For the first time in our lifetime, Thanksgiving and Hanukkah will be celebrated on the same day, Thursday, November 28, 2013. (This won’t happen again for another 77,000 years!) For my multicultural family (my dad is Chinese and Buddhist, my mom’s a Jewish New Yorker), the convergence of these two holidays is special because both commemorate freedom and gratitude. Another perk of this rare holiday combination means two food-centric meals merge into one delicious menu that honors both celebrations.
The menu I put together represents a mix of traditional favorites from each holiday that complement each other. While this menu isn’t for a kosher meal, you can easily adapt the menu: just swap oil for butter in the Brussels sprouts and take a break between dinner and dessert—something you’ll probably want to do anyway to fully savor this “historical” blend...read full post »
Our double issue for November and December is an easy one to love: it’s stuffed with gorgeous photos of fabulous food and it arrives just when you start thinking about cooking for all the season’s celebrations. Everyone who works at EatingWell found recipes they wanted to make at home after getting to taste them at work—and they were happy to tell me about their favorites.
A Light & Fluffy Cheesecake That Tastes as Good as It Looks
Breana Lai, Associate Food Editor, says: “I adore the Cranberry-Lime Cheesecake (pictured above) because of its creamy,...
Smooth, creamy and custardy, a flan is a delectable dessert to enjoy at the end of a special meal, especially Thanksgiving or Christmas. But just looking at that photo with the irresistible baked-sugar glaze on top, I assumed flan would be tricky to make at home—until I tried this healthy recipe for Flan de Queso. (That’s translated as Caramel Cream Cheese Custard, just so there’s no confusion).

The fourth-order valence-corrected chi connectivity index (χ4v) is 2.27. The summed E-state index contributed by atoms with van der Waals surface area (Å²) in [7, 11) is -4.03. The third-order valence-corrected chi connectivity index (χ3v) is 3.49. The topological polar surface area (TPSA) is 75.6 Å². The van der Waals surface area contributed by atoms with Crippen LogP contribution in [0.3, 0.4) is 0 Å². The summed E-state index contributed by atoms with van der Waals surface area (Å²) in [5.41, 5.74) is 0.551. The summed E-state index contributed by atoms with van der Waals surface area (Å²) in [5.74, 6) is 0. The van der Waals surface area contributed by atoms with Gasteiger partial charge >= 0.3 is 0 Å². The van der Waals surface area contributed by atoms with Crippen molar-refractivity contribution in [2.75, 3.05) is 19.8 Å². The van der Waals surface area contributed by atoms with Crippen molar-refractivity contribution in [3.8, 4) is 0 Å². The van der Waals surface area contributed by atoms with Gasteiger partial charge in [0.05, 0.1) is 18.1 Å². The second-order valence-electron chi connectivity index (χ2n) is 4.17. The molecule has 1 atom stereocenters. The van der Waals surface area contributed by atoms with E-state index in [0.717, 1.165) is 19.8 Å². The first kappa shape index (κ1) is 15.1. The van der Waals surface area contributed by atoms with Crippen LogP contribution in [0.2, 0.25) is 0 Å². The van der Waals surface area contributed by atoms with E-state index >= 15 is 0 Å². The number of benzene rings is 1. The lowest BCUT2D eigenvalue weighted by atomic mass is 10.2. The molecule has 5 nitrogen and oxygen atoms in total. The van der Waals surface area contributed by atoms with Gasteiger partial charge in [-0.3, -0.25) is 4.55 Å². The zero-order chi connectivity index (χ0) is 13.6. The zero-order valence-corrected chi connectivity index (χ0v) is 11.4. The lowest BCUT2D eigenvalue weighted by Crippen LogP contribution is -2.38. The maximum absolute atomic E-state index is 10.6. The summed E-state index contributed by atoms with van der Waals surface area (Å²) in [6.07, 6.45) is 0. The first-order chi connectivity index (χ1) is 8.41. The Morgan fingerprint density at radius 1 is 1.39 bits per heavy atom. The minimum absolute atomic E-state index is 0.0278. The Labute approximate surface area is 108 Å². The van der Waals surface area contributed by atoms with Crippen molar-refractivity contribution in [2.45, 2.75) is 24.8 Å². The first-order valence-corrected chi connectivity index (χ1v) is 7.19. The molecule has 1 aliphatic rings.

Don’t Miss: Fabulous (& Healthier) Cheesecake Recipes
Flan is a traditional Spanish custard dessert and this recipe calls for just 7 ingredients (including reduced-fat cream cheese, which cuts fat and calories from the dish without sacrificing flavor or texture). It takes just 15 minutes to make! The only hard thing about it is...read full post »
Next time you open your pantry, take a closer look at the packaging of your food.
You probably see a cacophony of health claims and healthy–sounding words: High in protein! With omega–3 fatty acids! Contains probiotics! High in calcium! Whole wheat! High fiber! Gluten–free! All–natural! Organic!
This labeling free–for–all is a growing trend by food manufacturers—which Rachael Moeller Gorman reported on recently for EatingWell Magazine. Companies claim they do it to give consumers what we want. And we do want healthy options: a recent NPD Group market analysis found that people are increasingly interested in adding “good things” to food (more is...read full post »
Keeping a box or two of crackers on hand is helpful for whipping up a quick appetizer when guests (not always expected) drop by. They’re also a staple for an easy snack. Unfortunately, many crackers contain excessive sodium, sugar and unhealthy fats. Here’s what to seek out on labels and some brands that meet our criteria.
Check Your Oil:
Some crackers list 0 grams of trans fat but are still made with partially hydrogenated oils. Double-check the ingredient list and pick heart-healthy oils instead.
More Than Wheat:
Whole-wheat is a healthy choice—and crackers are now also made with quinoa, brown rice, whole rye, amaranth and more good-for-you whole grains.
Flavored crackers, while tasty, can tip the sodium scales with 300 mg or more per serving—...